This report covers the Netherlands’ new salary criterion requirement and legal fees for 2019 pertaining to foreign nationals coming into the country to work.
Many people with experience of Dutch immigration procedures are aware of the annual indexation per 1 January of the salary requirement that applies to many immigration programs for skilled labor migrants in the Netherlands. The same indexation is usually also applied to the legal fees tied to immigration applications for highly-skilled migrants and their family members.
In this GMS Flash Alert, we provide information on new income/salary requirements and legal fees.
Meeting the salary criterion requirement can make it easier for certain employers to determine beforehand if an employee will qualify for an expedited immigration procedure. Employers that are “Recognized Sponsors” can enjoy expedited immigration procedures for their highly-skilled migrants provided, principally, they satisfy the salary criterion.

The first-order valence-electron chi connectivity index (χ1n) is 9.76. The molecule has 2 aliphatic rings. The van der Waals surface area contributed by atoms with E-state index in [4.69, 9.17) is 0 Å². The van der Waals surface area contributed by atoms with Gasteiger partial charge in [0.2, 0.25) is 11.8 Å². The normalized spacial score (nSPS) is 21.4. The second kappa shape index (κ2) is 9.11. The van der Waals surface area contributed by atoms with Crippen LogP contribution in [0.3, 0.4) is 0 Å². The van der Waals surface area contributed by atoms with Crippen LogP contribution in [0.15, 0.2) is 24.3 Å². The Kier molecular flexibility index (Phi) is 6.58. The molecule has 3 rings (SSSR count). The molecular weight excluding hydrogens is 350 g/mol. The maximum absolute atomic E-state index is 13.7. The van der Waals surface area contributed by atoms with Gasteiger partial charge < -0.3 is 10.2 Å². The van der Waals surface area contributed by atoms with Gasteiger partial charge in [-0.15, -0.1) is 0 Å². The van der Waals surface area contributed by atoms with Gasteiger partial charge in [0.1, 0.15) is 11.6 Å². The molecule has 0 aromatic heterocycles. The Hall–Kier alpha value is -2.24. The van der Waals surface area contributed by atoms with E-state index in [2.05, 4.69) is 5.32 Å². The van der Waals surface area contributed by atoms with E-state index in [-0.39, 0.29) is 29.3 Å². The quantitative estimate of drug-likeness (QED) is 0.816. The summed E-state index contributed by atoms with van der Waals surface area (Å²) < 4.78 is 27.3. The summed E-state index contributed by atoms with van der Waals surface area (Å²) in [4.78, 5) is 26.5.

An additional upshot of this expedited procedure is that it can allow for more effective international assignment planning, since the average processing time is just two to four weeks from the filing date to arrival date, as long as the required supporting documents are provided. Normally the processing time can take between eight weeks and three months.
Companies that make use of the procedure need to be aware of the new criteria to determine if their employees satisfy the conditions. The new criteria apply to every application filed after 1 January 2019. There is no requirement to adjust the salary if the employee still holds a valid residence permit; but your employee should meet the new requirement if his/her permit is up for renewal.